Bobo's misogynist discourse, Chester and the gang's stance on their female school mates and the history teacher Ken's sexually predatory behaviour towards schoolgirls underscores this attitude. Papa Action's demeanour towards Louisa provides another example. In two of Louisa's infrequent teaching sessions, Papa Action flies a paper plane with sexually loaded inscriptions at her: "I want to have you for breakfast, lunch and supper" to which she replies: "Some filthy ghetto rat is dreaming. I say to you, you better wake up and go relieve yourself in the toilet", a recommendation on which Papa Action menacingly acts (episode three). Much later in the series (episode eight), when the gang has established itself, Papa Action suddenly jumps on top of the desks and forces everyone to sing, claiming in the process that they have to respect him. He then takes a girl by force, intending to rape her. Brandishing a condom at the helpless Louisa, he menacingly asks her if she wants it too. He nearly succeeds in raping her, but Thulas, the militarised youth, saves her. Papa Action's tyranny outside the classroom, from his disruption of the netball game (episode three), to the disruption of classes because of party preparations (episode six), his rape of Dudu in the chicken coop (episode seven) while Chester crows, claiming that Dudu should die because of her sins, is part of a pattern of behaviour that exemplifies the gang's disregard for social codes. They see women and women's bodies as sites where male power is enacted, objects and commodities to be consumed by males for their sexual pleasure and for the re-affirmation of lost African manhood.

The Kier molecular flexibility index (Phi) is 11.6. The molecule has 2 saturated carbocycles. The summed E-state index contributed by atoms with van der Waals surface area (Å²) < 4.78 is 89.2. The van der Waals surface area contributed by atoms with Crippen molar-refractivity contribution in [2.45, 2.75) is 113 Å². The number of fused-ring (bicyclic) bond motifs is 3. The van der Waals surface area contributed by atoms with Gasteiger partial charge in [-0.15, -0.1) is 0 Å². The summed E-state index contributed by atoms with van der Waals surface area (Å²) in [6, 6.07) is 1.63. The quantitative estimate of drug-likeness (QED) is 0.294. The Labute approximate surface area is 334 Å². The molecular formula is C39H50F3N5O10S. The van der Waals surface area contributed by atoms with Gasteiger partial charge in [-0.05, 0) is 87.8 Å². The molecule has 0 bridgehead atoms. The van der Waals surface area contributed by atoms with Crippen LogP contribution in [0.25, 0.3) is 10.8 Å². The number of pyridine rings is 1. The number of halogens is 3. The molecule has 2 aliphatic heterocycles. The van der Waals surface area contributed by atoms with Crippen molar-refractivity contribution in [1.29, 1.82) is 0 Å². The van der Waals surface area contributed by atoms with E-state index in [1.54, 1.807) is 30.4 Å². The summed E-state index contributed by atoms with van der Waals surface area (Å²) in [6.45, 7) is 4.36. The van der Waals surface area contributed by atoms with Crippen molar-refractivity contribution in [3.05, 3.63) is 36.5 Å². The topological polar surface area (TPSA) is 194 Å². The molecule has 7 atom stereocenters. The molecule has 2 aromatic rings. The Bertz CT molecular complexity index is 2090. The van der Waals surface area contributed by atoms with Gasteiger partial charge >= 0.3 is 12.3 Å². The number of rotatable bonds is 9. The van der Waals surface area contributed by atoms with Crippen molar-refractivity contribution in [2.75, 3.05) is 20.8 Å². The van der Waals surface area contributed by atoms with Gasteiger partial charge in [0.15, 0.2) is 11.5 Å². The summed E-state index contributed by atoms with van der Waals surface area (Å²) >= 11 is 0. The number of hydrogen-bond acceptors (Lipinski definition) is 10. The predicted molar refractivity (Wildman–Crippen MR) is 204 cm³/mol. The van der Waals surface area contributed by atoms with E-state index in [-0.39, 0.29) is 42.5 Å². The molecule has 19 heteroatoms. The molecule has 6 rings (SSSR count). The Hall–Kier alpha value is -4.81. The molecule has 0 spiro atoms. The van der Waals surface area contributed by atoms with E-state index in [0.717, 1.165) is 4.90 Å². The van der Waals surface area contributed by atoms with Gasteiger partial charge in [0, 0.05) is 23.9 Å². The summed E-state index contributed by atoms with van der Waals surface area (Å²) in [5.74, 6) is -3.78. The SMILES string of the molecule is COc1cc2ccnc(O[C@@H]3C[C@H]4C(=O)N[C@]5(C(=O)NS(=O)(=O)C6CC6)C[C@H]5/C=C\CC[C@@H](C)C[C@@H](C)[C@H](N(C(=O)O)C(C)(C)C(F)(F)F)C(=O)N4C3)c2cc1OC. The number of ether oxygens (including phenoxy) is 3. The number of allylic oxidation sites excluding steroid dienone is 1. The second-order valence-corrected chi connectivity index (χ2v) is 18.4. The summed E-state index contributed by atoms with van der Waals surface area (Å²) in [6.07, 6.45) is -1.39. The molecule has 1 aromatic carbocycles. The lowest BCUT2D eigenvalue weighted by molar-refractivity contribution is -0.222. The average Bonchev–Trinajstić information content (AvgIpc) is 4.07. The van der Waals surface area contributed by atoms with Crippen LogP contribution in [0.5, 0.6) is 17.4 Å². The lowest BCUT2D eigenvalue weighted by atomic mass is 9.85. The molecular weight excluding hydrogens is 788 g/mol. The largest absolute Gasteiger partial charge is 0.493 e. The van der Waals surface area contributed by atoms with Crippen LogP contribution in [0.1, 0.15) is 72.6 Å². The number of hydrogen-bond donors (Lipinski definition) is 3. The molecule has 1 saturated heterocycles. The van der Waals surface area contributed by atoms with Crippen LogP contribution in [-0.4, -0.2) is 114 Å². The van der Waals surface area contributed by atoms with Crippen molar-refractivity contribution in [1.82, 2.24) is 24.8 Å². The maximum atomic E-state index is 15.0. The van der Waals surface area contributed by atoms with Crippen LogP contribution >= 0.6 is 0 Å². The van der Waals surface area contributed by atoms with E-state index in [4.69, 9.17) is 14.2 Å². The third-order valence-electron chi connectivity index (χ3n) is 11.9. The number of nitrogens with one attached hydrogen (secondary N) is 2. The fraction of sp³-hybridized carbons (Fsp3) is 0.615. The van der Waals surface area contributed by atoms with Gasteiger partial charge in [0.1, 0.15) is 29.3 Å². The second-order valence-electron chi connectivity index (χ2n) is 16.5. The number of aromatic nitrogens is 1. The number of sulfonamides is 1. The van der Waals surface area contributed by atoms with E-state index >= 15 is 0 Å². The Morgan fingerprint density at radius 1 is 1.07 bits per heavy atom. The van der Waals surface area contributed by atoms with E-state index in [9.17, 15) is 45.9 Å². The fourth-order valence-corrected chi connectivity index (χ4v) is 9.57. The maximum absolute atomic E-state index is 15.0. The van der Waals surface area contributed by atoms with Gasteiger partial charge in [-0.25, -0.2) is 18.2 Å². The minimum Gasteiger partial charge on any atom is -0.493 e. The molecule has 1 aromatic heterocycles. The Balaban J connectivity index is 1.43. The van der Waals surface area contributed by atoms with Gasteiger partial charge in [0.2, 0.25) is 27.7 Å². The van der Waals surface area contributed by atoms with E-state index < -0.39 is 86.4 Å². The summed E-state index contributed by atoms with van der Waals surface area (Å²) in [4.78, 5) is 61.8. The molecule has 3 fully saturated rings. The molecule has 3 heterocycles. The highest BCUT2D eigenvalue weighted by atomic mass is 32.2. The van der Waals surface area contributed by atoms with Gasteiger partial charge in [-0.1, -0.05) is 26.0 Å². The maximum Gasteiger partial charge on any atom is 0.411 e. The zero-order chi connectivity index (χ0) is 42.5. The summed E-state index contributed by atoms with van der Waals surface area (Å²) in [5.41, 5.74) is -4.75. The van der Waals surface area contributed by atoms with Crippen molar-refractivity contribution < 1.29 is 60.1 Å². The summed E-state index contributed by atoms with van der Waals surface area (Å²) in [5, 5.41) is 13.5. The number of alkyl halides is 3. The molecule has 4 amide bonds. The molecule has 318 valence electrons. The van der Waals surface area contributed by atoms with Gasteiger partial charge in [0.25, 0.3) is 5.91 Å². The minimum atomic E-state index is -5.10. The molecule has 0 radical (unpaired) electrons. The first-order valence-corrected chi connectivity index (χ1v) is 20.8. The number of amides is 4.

Another disturbing result of colonial gender reconfigurations takes the form of (sometimes illegal) sexual relationships across the generation gap. The liaison between Hazel and Sonnyboy, the sugar-daddy taxi driver, dramatises this issue within the context of the precarious socio-economic situation of many of the minors involved. While pre-colonial Africa sanctioned relationships between older men and younger women, there were cultural safeguards against women's sexual exploitation. With the damage caused to African cultures chiefly by industrialisation and urbanisation, certain cultural prohibitions fell away and by degrees women fell prey to sexual exploitation through prostitution, economic dependency, and unsanctioned cohabitation practices. By the 1980s transactional relationships had became common. Among the regulations that the apartheid government relaxed in a bid to co-opt the black middle class were those governing permit procurement in the Taxi Industry. This resulted in a sudden boom of minibus taxis operated by males many of whom dropped out of school because of the general instability in the schools during this decade. The easy money made by ferrying passengers created an impression that taxi drivers and owners were loaded with cash and this proved to be a magnet for schoolgirls (Mabena 1996). Their liaisons with taxi-drivers outraged most adults in the community. However, the socio-economic situation of many of the girls involved in these relationships ensured their continuance. Yizo Yizo's treatment of this topic is significant for highlighting the persistence of such liaisons and for showing how it remains an alluring alternative for girls, just as gangsterism does for boys.